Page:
This new feature, introduced in the Samsung Galaxy S7, Galaxy S7 Edge and LG G5, is designed to make your screen “breathe” to life depending on the scenario. It doesn’t sound like a huge deal—we’ve been living without it for years. But, trust me, the convenience makes a world of difference. It may be a one-trick pony, but once you use it, you’ll never look back.
And, don’t worry, it’s not as sinister as it sounds.
Your new best friend
Originally made famous by the first Moto X and its motion-activated display, these new display ideas are first and foremost designed for convenience, but they also offer a few other benefits.
For the purposes of this article, I’ll be talking about how the feature works on the Moto X Pure Edition, which is the device Motorola released last year.
Basically, an always-on display will show users a sneak peak of information, even when a display is turned off. In the case of the Moto X, which has a feature called Moto Display, the screen lights up and shows you information such as time, messages and email—all without you having to touch your device. On the same token, if your device is face down, you can simply flip it over and the display will gently fade on.
Technically, the Pure Edition lights up the entire display, as opposed to previous Moto X models, but it keeps the screen black and shows white text so your retinas don’t bleed when checking the time at 4 a.m. Check out the image above to see what this function looks like. In previous Moto X models, Moto Display took advantage of AMOLED technology to only light up specific pixels.
I’ve used all three iterations of the Moto X and found a motion-activated display to be immensely convenient for a few reasons. Mainly, I loved being able to peek at the time without having to actually wake the phone up. I know that sounds trivial, but it made a big difference throughout the day. You don’t realize how often you turn your phone on just to check the time.
The Pure Edition, in particular, was adept at recognizing when to fade notifications in and out because it came with an additional set of IR sensors. However unsightly the white model looks, I’ll take convenience over the ugliness of a few extra dots on the front. Seriously, the Moto X does an impressive job of knowing when your hand passes over the screen, which means you won’t have to flail at it just to check the time.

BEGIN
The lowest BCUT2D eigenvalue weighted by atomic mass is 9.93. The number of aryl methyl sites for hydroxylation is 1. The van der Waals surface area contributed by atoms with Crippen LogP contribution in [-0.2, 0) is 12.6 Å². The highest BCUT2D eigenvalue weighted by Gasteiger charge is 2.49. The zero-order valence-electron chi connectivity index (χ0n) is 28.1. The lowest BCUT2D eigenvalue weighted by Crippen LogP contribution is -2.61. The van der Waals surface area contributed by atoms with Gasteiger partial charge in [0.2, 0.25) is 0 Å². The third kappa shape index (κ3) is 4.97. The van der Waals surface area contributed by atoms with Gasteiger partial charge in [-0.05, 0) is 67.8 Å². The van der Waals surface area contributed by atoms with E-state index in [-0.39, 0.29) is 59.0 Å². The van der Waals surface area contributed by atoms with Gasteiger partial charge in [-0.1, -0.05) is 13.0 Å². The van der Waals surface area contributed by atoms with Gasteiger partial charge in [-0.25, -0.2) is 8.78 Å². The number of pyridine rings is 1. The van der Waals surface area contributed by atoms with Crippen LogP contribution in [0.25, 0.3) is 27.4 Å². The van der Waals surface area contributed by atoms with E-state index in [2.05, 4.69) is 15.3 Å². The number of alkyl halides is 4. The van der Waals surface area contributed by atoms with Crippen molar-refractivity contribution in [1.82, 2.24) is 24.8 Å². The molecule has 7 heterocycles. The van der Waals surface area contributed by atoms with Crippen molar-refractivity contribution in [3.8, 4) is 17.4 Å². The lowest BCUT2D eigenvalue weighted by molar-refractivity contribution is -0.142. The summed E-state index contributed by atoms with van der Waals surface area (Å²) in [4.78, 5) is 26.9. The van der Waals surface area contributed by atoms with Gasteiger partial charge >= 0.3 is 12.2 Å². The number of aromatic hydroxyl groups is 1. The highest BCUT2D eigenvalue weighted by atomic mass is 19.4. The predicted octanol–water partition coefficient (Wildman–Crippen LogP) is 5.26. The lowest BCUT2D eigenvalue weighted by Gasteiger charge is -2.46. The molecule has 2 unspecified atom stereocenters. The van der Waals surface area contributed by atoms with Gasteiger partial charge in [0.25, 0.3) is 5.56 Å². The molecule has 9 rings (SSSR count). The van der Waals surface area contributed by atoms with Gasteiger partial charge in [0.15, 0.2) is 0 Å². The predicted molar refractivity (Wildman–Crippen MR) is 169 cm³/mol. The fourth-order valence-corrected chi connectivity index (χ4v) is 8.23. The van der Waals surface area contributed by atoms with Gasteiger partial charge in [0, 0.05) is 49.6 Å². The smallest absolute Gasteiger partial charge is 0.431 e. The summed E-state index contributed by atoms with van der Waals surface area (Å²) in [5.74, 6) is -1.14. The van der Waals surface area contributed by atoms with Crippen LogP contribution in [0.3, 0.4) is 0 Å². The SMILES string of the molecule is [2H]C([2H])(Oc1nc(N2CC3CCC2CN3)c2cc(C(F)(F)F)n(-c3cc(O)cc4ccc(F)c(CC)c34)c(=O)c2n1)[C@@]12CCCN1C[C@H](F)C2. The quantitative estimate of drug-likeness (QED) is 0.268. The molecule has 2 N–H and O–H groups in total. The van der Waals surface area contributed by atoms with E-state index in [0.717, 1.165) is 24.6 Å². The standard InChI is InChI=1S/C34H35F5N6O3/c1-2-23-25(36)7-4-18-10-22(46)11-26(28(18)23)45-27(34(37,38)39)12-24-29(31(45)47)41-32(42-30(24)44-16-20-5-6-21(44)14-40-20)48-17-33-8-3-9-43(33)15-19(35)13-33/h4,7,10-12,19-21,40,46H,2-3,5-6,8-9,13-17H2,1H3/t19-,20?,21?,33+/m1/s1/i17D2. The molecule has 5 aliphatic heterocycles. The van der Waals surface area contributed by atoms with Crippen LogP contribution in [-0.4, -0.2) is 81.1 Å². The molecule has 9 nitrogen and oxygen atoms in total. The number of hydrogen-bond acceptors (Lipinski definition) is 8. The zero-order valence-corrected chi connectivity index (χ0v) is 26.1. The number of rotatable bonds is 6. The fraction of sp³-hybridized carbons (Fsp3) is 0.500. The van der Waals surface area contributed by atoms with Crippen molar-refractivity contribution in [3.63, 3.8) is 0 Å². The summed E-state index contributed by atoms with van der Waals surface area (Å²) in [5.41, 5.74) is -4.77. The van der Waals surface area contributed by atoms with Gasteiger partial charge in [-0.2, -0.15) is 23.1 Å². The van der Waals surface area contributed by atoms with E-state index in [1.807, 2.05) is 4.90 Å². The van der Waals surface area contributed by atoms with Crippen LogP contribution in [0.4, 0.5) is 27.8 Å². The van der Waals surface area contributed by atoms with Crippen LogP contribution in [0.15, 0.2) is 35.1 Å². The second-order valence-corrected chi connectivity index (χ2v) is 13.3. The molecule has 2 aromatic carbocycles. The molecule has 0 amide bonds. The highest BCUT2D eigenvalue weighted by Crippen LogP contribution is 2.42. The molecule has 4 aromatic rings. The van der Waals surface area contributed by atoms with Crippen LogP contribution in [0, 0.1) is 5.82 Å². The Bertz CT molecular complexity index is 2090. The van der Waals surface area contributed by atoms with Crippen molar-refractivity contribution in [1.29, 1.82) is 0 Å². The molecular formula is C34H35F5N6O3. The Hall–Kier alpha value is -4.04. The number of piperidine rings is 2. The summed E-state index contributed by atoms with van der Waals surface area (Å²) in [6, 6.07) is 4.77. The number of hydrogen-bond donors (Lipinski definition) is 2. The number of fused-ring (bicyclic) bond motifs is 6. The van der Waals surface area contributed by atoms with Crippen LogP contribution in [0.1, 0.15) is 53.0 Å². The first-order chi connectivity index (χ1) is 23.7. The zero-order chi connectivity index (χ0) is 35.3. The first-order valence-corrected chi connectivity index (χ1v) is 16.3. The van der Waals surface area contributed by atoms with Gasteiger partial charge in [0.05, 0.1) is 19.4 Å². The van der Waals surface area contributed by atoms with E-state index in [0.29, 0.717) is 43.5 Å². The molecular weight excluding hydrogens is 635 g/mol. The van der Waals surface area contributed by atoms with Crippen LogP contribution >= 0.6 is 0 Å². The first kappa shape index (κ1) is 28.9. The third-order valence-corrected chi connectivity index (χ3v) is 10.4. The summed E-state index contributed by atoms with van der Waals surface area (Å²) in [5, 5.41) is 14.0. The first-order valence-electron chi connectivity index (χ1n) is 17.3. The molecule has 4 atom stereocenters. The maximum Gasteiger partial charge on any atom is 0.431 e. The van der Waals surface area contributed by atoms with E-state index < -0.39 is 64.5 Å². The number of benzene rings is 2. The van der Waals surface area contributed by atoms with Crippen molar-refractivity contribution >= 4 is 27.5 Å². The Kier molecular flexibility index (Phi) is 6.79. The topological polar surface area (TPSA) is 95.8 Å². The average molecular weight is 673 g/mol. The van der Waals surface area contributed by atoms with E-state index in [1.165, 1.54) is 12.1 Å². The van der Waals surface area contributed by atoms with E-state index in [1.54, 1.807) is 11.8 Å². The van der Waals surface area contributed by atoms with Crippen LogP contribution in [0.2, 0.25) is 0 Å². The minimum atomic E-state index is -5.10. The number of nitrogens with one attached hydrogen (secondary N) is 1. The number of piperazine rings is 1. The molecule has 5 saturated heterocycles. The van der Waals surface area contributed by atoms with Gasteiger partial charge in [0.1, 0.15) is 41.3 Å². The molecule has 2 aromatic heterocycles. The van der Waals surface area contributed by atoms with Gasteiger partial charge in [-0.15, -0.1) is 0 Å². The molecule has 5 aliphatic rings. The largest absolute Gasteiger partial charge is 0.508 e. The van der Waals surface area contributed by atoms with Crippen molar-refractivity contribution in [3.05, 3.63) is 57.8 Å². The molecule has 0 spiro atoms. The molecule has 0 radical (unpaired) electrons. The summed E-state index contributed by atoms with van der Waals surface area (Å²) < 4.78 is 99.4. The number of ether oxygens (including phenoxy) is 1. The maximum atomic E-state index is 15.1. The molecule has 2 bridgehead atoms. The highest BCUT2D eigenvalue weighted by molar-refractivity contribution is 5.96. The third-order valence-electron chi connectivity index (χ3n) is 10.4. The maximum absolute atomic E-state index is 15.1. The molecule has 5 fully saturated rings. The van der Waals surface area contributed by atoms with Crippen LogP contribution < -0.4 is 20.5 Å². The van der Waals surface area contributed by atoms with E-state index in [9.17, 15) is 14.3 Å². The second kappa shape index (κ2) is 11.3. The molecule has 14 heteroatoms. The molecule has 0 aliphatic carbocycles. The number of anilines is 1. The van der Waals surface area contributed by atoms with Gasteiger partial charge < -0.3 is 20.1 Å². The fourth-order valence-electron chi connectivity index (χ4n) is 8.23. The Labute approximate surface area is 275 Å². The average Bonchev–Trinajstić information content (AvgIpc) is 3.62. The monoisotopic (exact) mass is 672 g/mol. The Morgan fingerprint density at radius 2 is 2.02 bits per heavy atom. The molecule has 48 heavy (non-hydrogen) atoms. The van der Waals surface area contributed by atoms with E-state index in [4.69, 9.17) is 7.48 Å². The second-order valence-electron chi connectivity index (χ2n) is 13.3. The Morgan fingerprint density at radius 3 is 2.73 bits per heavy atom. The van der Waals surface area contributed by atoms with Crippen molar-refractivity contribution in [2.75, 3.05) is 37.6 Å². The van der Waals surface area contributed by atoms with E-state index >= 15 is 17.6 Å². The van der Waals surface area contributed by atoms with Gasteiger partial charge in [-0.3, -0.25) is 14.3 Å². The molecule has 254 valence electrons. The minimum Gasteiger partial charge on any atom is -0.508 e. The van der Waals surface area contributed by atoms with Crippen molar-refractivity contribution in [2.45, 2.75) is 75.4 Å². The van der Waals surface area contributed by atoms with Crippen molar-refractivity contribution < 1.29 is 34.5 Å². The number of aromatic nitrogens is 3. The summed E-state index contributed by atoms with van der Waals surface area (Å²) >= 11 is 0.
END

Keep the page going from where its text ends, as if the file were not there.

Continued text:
It’s not just the time either. If you have notifications already waiting for you, simply approach your device and it’ll come to life, sensing your presence like some kind of digital guard dog. This makes it easy to see if any notifications need tending to right this second. Again, all without having to touch your device. It works like magic.
And the less you turn your screen on, the more battery life is spared. Once you begin to rely on this method of checking notifications, you’ll start to appreciate the benefits an always-on screen provides.
Merely offering the functionality isn’t always enough, however. Google introduced a feature known as Ambient Display with Lollipop, but it’s not quite as developed or responsive as what Motorola offers. Still, it’s nice to see companies recognizing the feature’s usefulness. With some tweaking and an extra sensor or two, Google can certainly bring Ambient Display up to parity with Motorola’s offering.
The big guns
Samsung has toyed with always-on screen technology before while LG’s V10 used a secondary display to feed users information. We also saw OnePlus dabble with a similar feature when the OnePlus X was released. Even Nokia played around with something known as Glance. But with the S7 and G5, always-on displays are about to go mainstream.
As I said, once you use the feature (and if it’s done correctly, as in Motorola’s case), you’ll never want to live without it. People are going to praise the S7, S7 Edge and G5 for their designs, their specs and their camera improvements. Rightly so—we should be praising these additions. But let’s not forget about the simple things.
I know an always-on display doesn’t sound like a sexy feature—it actually sounds kind of scary—but it makes a profound difference. And, before you start freaking out, battery life shouldn’t take a hit. In the case of the G5, the display gets partially turned on, allowing the always-on feature to work, but LG says the knock on battery life is negligible. The Galaxy S7 and S7 Edge, meanwhile, will permanently show information like the time, notifications and more without having a major effect on battery; the feature will, however, intelligently turn off when your phone is in your pocket.
I can’t wait to see more always-on features become a staple of every major flagship moving forward (looking at you, Apple), whether it’s one that’s based on motion like Moto Display, or permanent information displayed at a low-power state.
Update 2:50 p.m. PST: This article has been clarified to highlight the differences between Motorola’s “motion-activated” display and the “always on” implementation used by the LG G5 and Galaxy S7/S7 Edge. All similar ideas, but executed differently.